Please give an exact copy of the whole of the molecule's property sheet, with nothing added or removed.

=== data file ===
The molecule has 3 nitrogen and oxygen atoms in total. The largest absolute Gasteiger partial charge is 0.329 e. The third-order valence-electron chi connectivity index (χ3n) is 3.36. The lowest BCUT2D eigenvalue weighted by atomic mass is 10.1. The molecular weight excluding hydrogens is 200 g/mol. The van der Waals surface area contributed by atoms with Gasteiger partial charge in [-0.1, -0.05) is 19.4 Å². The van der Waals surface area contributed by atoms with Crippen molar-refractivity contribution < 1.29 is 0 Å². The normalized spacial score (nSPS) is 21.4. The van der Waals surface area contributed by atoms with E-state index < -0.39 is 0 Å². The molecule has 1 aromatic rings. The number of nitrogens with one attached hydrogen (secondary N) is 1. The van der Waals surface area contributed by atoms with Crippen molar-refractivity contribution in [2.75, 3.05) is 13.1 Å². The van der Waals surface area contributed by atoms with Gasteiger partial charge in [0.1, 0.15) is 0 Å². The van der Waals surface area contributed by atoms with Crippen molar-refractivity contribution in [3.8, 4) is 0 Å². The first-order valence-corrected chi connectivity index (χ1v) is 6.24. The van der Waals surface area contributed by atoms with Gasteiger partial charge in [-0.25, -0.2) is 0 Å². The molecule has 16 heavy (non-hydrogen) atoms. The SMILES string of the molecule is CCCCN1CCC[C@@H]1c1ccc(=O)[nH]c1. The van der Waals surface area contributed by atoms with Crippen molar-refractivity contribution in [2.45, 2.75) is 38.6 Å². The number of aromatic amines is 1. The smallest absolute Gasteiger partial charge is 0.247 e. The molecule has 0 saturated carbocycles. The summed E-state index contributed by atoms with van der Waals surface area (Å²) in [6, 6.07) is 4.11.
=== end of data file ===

The molecule has 3 nitrogen and oxygen atoms in total. The largest absolute Gasteiger partial charge is 0.329 e. The third-order valence-electron chi connectivity index (χ3n) is 3.36. The lowest BCUT2D eigenvalue weighted by atomic mass is 10.1. The molecular weight excluding hydrogens is 200 g/mol. The van der Waals surface area contributed by atoms with Gasteiger partial charge in [-0.1, -0.05) is 19.4 Å². The van der Waals surface area contributed by atoms with Crippen molar-refractivity contribution < 1.29 is 0 Å². The normalized spacial score (nSPS) is 21.4. The van der Waals surface area contributed by atoms with E-state index < -0.39 is 0 Å². The molecule has 1 aromatic rings. The number of nitrogens with one attached hydrogen (secondary N) is 1. The van der Waals surface area contributed by atoms with Crippen molar-refractivity contribution in [2.75, 3.05) is 13.1 Å². The van der Waals surface area contributed by atoms with Gasteiger partial charge in [0.1, 0.15) is 0 Å². The van der Waals surface area contributed by atoms with Crippen molar-refractivity contribution in [3.8, 4) is 0 Å². The first-order valence-corrected chi connectivity index (χ1v) is 6.24. The van der Waals surface area contributed by atoms with Gasteiger partial charge in [-0.25, -0.2) is 0 Å². The molecule has 16 heavy (non-hydrogen) atoms. The SMILES string of the molecule is CCCCN1CCC[C@@H]1c1ccc(=O)[nH]c1. The van der Waals surface area contributed by atoms with Crippen molar-refractivity contribution in [2.45, 2.75) is 38.6 Å². The number of aromatic amines is 1. The smallest absolute Gasteiger partial charge is 0.247 e. The molecule has 0 saturated carbocycles. The summed E-state index contributed by atoms with van der Waals surface area (Å²) in [6, 6.07) is 4.11.